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Leaving Biddu

by Mark

I have been in Biddu for three days without internet access as there has been a general strike in Palestine. Three days ago we had a pretty bad day there even by normal standards.

I only came to Biddu to deliver a bag. Two hours later and the shebab had saved me from a probable beating and certain arrest.

I arrived in Biddu as the protests against the murder of Rantissi were taking place. I quickly found the group of international activists among the villagers and they told me that during the demonstration the construction workers had moved into the village and started working on the “wall”. As soon as this demonstration was over the villagers were going to go down to the worksite to protest about the construction. There has been a terrific increase in community led non violent demonstrations in recent months as communities have once again engaged in the true spirit of the intifada. Budrus, a nearby town, has succeeded through protest and petitioning to have the wall moved back to the internationally recognised border. Other villages inspired by this victory have been busily protesting the sections of wall that cut deep into their land. In Biddu they have never had trouble with either soldiers or the nearby settlers. If it wasn’t for the wall being built on their land the intifada might almost have passed them by. If you think what we are doing is illegal it isn’t and the military courts have criticised soldiers for trying to prosecute arrestees. The court declared that protesting against the wall is not a criminal offence. Internationals who have been arrested have only been cautioned not to return to the demonstrations.

At about 2pm I found myself walking down a long road towards the sound of heavy machinery. As we rounded a corner I could see the diggers and the bulldozers flanked by a row of military jeeps. We could also see soldiers up on the roofs of the most distant buildings. These aren’t the IDF though but the Border Police a force much more brutal and with the power to arrest internationals. We were hundreds of meters away from the work site and hadn’t even begun to assemble into any demonstration when I heard the first crack of the tear gas guns. The multi shot canisters landed in front of us behind us and to the side of us so we moved out towards the fields and away from the Border Police. As we choked on the tear gas kids who kid read Hebrew read to us what it said on the containers:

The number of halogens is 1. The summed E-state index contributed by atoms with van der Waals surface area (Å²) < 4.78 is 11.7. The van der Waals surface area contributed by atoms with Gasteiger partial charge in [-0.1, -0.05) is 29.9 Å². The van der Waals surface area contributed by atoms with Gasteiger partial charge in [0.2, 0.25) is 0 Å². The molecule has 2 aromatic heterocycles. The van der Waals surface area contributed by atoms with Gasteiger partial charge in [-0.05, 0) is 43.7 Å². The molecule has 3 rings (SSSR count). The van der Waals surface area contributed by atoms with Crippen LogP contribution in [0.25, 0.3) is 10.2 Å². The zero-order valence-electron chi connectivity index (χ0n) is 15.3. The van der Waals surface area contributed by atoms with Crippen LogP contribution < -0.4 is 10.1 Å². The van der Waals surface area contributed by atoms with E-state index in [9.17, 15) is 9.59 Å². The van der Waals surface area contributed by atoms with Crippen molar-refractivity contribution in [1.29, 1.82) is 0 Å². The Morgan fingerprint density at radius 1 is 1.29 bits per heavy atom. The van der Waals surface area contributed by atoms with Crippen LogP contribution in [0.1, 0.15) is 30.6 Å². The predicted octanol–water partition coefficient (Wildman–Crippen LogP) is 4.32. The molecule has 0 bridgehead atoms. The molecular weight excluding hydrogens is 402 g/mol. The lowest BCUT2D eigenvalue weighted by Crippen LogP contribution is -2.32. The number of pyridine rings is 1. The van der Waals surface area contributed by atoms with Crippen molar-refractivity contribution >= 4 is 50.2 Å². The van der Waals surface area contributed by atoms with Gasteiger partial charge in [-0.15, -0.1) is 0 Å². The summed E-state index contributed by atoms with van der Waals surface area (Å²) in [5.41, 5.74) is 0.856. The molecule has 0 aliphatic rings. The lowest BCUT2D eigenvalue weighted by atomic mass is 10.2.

“Not to be used within 50 yards of civilians”

We moved across a field which was difficult terrain and attempted to move again towards the site to re-assemble for the demonstration. Something that looked suspiciously like mounted police came into view and several people stopped to assess the situation. They were indeed mounted soldiers but we thought they might be used for crowd control if there was violence so we continued to move forward. No-one in Palestine has ever seen or heard of soldiers on horses being used in the territories before. The toxic tear gas was starting to take its toll and my eyes were streaming. Minutes later and I saw Palestinians running towards me. Generally if you see Palestinians running it is a good idea to run yourself, these people aren’t easily scared. As I turned to run I saw that the villagers and internationals were being charged by the baton wielding mounted soldiers.

I learned quickly, though perhaps should have already known, that a horse can run much faster than me, especially over roughly ploughed fields. The shebab (the word means youth but is frequently used as term for the young stone throwers) had lit fires on the hill to disperse the gas and I thought that if I ran through the fire the horse wouldn’t follow. As my tear gas filled lungs filled up with acrid smoke from the bush fires I wondered if this was such a good tactic. The horse hadn’t followed me but this may be because it was brighter than me.

Other horses thundered past me and the soldiers brutally lashed out with their batons at the fleeing villagers. I was stood just yards away as one of these mounted robocops smashed a middle aged villager over the head at the same time ramming him to the ground with the horse. I heard the crack and the thud as the blows landed and I heard the old man cry out in pain. My eyes streaming and lungs gasping I was torn between going back to help the man and risking arrest or to keep moving. The man got to his feet somehow with blood gushing from his head and the rider circled round him towards me. I backed away steadily, not running, but I could see another rider coming up beside him and several others to the side of me lashing out and beating the villagers with their big sticks.